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Proceedings Paper

Comparison of SCIAMACHY and AIRS CO2 measurements over China from 2003 to 2005
Author(s): Chao Wang; Runhe Shi; Cong Zhou; Chaoshun Liu; Wei Gao
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Paper Abstract

Increased CO2 (carbon dioxide) has been considered as one of key factors of global warming. Intending to describe the capability of CO2 measurement by space-borne sensors quantitatively, this paper compares two data sets of CO2 monthly products retrieved from AIRS and SCIAMACHY over China from 2003 to 2005. The increasing trend of CO2 concentration can be detected consistently from both of the data sets. However, the seasonal variation of AIRS CO2 is larger than SCIAMACHY CO2 because the former represents CO2 existing in the mid-troposphere while the latter represents in the lower-troposphere. CO2 concentration reaches its yearly maximum in spring (April and May) and reaches its yearly minimum in late-autumn and winter (October to December and January) for both data sets. The coverage of AIRS monthly CO2 is much better than that of SCIAMACHY over China and it shows that Xinjiang, Tibet, Inner Mongolia and northeast China have higher values than other regions in China especially in April and May due to local climate and vegetation growth process.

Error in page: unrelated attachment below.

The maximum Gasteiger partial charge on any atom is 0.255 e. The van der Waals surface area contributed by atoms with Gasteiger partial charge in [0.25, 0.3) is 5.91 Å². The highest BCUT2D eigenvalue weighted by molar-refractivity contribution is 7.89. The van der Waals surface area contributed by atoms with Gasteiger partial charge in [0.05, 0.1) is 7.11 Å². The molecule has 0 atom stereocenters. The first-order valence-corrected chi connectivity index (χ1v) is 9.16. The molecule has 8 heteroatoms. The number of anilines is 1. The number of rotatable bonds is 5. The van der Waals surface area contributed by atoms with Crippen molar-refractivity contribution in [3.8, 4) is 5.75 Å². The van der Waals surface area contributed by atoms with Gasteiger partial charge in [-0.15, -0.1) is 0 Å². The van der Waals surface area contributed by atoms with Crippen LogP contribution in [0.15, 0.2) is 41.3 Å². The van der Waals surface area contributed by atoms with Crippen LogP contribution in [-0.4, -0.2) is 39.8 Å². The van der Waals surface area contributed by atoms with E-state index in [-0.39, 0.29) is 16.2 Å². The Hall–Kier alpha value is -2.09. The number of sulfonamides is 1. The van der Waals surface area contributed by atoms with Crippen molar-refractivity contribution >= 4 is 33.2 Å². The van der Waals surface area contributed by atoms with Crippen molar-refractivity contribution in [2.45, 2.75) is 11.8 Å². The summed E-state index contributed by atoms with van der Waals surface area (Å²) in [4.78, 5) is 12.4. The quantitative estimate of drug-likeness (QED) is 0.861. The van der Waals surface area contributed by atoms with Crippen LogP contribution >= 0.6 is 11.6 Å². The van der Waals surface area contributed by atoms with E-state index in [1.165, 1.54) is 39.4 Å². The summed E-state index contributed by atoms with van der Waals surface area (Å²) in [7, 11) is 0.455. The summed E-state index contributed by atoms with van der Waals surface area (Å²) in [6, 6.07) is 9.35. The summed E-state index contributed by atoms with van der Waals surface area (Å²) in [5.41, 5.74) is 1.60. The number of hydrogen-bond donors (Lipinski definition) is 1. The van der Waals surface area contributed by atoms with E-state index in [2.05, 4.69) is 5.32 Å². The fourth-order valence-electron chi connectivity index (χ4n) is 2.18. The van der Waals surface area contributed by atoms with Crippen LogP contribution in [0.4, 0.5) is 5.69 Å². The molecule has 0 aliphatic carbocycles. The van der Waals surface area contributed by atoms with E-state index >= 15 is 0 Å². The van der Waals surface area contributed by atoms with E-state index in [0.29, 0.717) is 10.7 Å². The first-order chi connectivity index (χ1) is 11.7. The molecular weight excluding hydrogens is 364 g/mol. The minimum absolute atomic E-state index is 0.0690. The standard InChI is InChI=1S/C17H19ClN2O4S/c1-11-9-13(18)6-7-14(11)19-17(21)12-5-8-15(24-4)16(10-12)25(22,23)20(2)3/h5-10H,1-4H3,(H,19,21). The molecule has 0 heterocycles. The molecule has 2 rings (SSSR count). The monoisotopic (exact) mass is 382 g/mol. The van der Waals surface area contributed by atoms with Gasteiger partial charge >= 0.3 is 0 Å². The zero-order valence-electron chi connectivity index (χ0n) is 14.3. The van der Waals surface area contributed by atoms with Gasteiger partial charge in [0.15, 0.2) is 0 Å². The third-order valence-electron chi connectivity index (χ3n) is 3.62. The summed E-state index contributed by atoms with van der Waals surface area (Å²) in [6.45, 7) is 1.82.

Paper Details

Date Published: 16 September 2011
PDF: 9 pages
Proc. SPIE 8156, Remote Sensing and Modeling of Ecosystems for Sustainability VIII, 81560N (16 September 2011); doi: 10.1117/12.893153
Show Author Affiliations
Chao Wang, East China Normal Univ. (China)
Joint Lab. for Environmental Remote Sensing and Data Assimilation (China)
Runhe Shi, East China Normal Univ. (China)
Joint Lab. for Environmental Remote Sensing and Data Assimilation (China)
Cong Zhou, East China Normal Univ. (China)
Joint Lab. for Environmental Remote Sensing and Data Assimilation (China)
Chaoshun Liu, East China Normal Univ. (China)
Joint Lab. for Environmental Remote Sensing and Data Assimilation (China)
Wei Gao, East China Normal Univ. (China)
Joint Lab. for Environmental Remote Sensing and Data Assimilation (China)
Colorado State Univ. (United States)


Published in SPIE Proceedings Vol. 8156:
Remote Sensing and Modeling of Ecosystems for Sustainability VIII
Wei Gao; Thomas J. Jackson; Jinnian Wang; Ni-Bin Chang, Editor(s)

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